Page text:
Reservoir Dogs: Collector's Edition

Rounding out disc one is the theatrical trailer, a rather low quality original cut set to the classic Steeler’s Wheel track. It’s actually a pretty cool-looking trailer, consistent with the film itself. Good for nostalgic value.

Moving on to disc two the first cab off the rank is the original interviews section, which provides us with lengthy snippets from Penn, Roth, Tarantino and Bender. There’s some great stuff in here, particularly with Tim Roth.

Next up is K-Billy Radio where there are various audio pieces included, from a tongue-in-cheek opinion from a real criminal about the film to Gerry Rafferty’s recollection of how the Stuck In The Middle With You came about. There’s also Steven Wright’s introduction to K-Billy radio with Tarantino directing him in the background (I think these are some sort of outtakes) and a comical look at the “ear” scene using the dolls instead of the actors, complete with the original movie footage in a little square in the corner. Brilliant!

The next piece is entitled Class Of ‘92, a collection of interviews with some of the bigger names at Sundance that year. There’s Tarantino himself as well as the likes of Chris Munch and Alex Rockwell, providing some interesting fodder to look at even if it doesn’t have much to do with the film. The Sundance Institute Filmmaker’s Lab is some working footage for the production, with everything from rehearsals to demo scenes thrown in here. Just laugh at Tarantino trying to act and you’ll be happy.

The Tributes And Dedications section contains more interviews, this time relating to the late greats Eddie Bunker and Lawrence Tierney. There are also pieces on Pam Grier, Roger Corman and Monte Hellman, with snippets from Tarantino and others as well.

Still going strong, The Film Noir Web contains even more interviews about the subject as well as some text-based pieces on how to handle a gun and “Dave’s Handy Pocket Guide To The Big Three”. These are probably better suited to a DVD-ROM due to the relatively small font, but they do provide some decent information pertaining to the themes of the film.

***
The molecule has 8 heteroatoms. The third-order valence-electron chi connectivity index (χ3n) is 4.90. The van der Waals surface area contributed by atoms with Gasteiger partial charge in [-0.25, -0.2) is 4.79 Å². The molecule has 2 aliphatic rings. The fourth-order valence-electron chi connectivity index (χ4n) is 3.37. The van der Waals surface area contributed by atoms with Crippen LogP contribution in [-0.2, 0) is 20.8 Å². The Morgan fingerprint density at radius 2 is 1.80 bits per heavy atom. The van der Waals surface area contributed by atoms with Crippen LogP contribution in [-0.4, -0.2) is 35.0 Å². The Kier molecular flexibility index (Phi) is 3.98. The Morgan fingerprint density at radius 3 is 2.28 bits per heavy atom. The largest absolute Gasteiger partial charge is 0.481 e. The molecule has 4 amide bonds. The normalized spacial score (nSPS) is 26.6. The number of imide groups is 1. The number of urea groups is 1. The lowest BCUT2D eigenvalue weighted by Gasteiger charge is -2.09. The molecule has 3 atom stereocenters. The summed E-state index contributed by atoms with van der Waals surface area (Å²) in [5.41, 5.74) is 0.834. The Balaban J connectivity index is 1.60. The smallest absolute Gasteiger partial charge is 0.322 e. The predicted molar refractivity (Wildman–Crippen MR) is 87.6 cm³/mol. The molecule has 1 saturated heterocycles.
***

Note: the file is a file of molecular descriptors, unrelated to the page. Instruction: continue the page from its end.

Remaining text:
Also included is a featurette entitled Small Dogs, which looks at the creation of the Reservoir Dogs action figures. This is a great little piece about how these figures came about, how Tarantino’s character wasn’t going to be in the original product line and exactly how these little plastic figures came to sit on toy store shelves in America. The editing is in a similar style to the film and provides a very slick look to a rather humorous off-shoot of the production.

Reservoir Dogs: Collector's Edition

Another featurette included is called Securing The Shot, where the crew breaks down the location scouting for the warehouse. We see some original photos from the scouting, some clips from the film side-by-side with photos of the apartment and footage of the restaurant compared to the finished film. This is a really interesting featurette with great information as to how they secured the locations for the film.

The Reservoir Dogs Style Guide is a pointless little piece that does nothing but give away the ending to those stupid enough to view it before the feature. Then there’s the poster gallery featuring the three posters used in the promotion for the film. And finally we have a collection of deleted scenes, three of which didn’t make it into the final cut as well as two alternate takes of the “ear” scene. There’s some interesting stuff in there as well and worth a look for fans of the film.

Well, after all that’s over I think I know everything about this movie and more, which makes me appreciate it even more than before, if that’s at all possible. This is a very comprehensive look at the film and is a great addition to what is a brilliant film.

Overall
As a DVD package you really can’t get much better than this. The film is outstanding and is a must own for lovers of landmark cinema titles, the video quality surpasses the Region 1 version and the audio is top notch thanks to a DTS mix that compliments the awesome musical soundtrack extremely well. With a stack of extras about practically everything to do with the production there’s no doubt this is the definitive version of the film to own and should sit proudly in everyone’s DVD collection.